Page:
Explorer Dies in Record-Breaking Antarctic Crossing

GEOGRAPHY

Explorer Henry Worsley died as he tried to cross Antarctica unaided. (BBC)

Use our high-resolution map—packed with info about expeditions, stations, wildlife, climate, and more—to better understand the world’s most unexplored continent.

Teachers, scroll down for a quick list of key resources in our Teachers’ Toolkit.

This beautiful Nat Geo map shows the routes of historic and modern Antarctic explorers. Greyscale routes are historic: Roald Amundsen, the first man to reach the South Pole; his British competition, Robert Falcon Scott; legendary explorer Ernest Shackleton; and the British Trans-Antarctic Expedition, which was the first overland crossing of the continent. Colored routes are modern: Borge Ousland, the first to cross the continent unaided by mechanical equipment; Cecilie Skog and Ryan Waters, the first to cross the continent unaided by any equipment; and Henry Worsley, who died after an attempt to be the first person to mimic Skog and Waters’ feat solo. Map by Andrew Umentum, National Geographic

This beautiful Nat Geo map shows the routes of historic and modern Antarctic explorers. Greyscale routes are historic: Roald Amundsen, the first man to reach the South Pole; his British competition, Robert Falcon Scott; legendary explorer Ernest Shackleton; and the British Trans-Antarctic Expedition, which was the first overland crossing of the continent. Colored routes are modern: Borge Ousland, the first to cross the continent unaided by mechanical equipment; Cecilie Skog and Ryan Waters, the first to cross the continent unaided by any equipment; and Henry Worsley, who died after an attempt to be the first person to mimic Skog and Waters’ feat solo.
Map by Andrew Umentum, National Geographic

Discussion Ideas

  • Take a look at the Nat Geo map above. Why do you think so many Antarctic explorers follow such similar routes to the South Pole and across the continent?
    • It’s the shortest distance across the lopsided continent.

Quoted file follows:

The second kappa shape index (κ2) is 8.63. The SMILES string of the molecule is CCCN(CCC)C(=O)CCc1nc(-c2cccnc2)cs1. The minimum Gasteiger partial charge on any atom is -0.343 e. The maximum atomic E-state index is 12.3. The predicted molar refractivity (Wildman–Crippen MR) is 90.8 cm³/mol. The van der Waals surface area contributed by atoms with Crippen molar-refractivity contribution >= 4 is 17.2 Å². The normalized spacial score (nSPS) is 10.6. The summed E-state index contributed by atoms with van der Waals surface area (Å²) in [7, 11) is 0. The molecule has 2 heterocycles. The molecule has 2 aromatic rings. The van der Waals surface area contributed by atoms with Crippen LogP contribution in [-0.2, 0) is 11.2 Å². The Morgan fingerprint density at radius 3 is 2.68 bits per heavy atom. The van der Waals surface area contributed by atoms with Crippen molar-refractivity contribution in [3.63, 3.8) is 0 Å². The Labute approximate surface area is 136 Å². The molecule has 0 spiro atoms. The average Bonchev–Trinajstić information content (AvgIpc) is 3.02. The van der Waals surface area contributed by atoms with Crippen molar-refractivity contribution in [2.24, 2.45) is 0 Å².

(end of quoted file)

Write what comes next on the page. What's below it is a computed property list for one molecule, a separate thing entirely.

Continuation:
• In fact, according to our terrific encyclopedic entry, “Without any ice, Antarctica would emerge as a giant peninsula and archipelago of mountainous islands, known as Lesser Antarctica (West Antarctica), and a single large landmass about the size of Australia, known as Greater Antarctica (East Antarctica).”
      • In addition to being much, much larger, explorers tend to avoid East Antarctica because its mountains are taller and it is perennially the coldest place on the face of the Earth.

 

 

  • The BBC article notes the grief of Prince William and Prince Harry over Worsley’s death. Why was the British royal family so involved in Worsley’s expedition?
    • Both Prince William and Prince Harry served in the military, and Lt. Col Henry Worsley was a career Army officer. Worsley’s expedition also raised more than $150,000 for the Endeavour Fund, a British nonprofit which helps wounded servicemen and women and is managed by the Royal Foundation of the Duke and Duchess of Cambridge (that’s Prince William and Kate Middleton) and Prince Harry.

 

TEACHERS’ TOOLKIT

BBC: Explorer Henry Worsley dies in Antarctic crossing

Nat Geo: This Man Will Spend 80 Days Walking Antarctica Alone

Nat Geo: 1987 Antarctica hi-res map

Nat Geo: What is Antarctica?

Nat Geo: Børge Ousland, Polar Explorer

Endeavour Fund

2 responses to “Explorer Dies in Record-Breaking Antarctic Crossing

  1. I’m heartbroken this courageous British soldier was unable to fulfill his lifes dream. Albeit Henry Wolsley has died, without crossing completely unaided. He should receive the British Highest Honour possible for his unprecedented valour & for such a worthy trust charity. The King is dead. Long live the King!

    Like

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